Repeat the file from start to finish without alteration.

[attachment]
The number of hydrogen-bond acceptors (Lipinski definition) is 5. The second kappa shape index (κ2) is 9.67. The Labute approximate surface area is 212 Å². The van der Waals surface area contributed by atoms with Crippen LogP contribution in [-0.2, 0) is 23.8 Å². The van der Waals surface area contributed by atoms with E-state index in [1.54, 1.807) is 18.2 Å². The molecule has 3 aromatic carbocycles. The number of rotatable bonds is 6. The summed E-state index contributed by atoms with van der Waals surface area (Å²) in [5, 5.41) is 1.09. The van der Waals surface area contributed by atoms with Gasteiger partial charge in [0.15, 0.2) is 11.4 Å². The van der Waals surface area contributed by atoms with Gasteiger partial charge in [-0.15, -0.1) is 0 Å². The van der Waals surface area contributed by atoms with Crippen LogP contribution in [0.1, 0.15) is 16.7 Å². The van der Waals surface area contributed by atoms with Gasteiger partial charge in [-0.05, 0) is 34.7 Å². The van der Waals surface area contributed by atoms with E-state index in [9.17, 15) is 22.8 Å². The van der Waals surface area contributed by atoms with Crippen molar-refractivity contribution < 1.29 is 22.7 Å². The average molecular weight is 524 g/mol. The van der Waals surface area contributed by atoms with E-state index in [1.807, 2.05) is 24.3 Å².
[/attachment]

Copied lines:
The number of hydrogen-bond acceptors (Lipinski definition) is 5. The second kappa shape index (κ2) is 9.67. The Labute approximate surface area is 212 Å². The van der Waals surface area contributed by atoms with Crippen LogP contribution in [-0.2, 0) is 23.8 Å². The van der Waals surface area contributed by atoms with E-state index in [1.54, 1.807) is 18.2 Å². The molecule has 3 aromatic carbocycles. The number of rotatable bonds is 6. The summed E-state index contributed by atoms with van der Waals surface area (Å²) in [5, 5.41) is 1.09. The van der Waals surface area contributed by atoms with Gasteiger partial charge in [0.15, 0.2) is 11.4 Å². The van der Waals surface area contributed by atoms with Gasteiger partial charge in [-0.15, -0.1) is 0 Å². The van der Waals surface area contributed by atoms with Crippen LogP contribution in [0.1, 0.15) is 16.7 Å². The van der Waals surface area contributed by atoms with Gasteiger partial charge in [-0.05, 0) is 34.7 Å². The van der Waals surface area contributed by atoms with E-state index in [9.17, 15) is 22.8 Å². The van der Waals surface area contributed by atoms with Crippen molar-refractivity contribution < 1.29 is 22.7 Å². The average molecular weight is 524 g/mol. The van der Waals surface area contributed by atoms with E-state index in [1.807, 2.05) is 24.3 Å².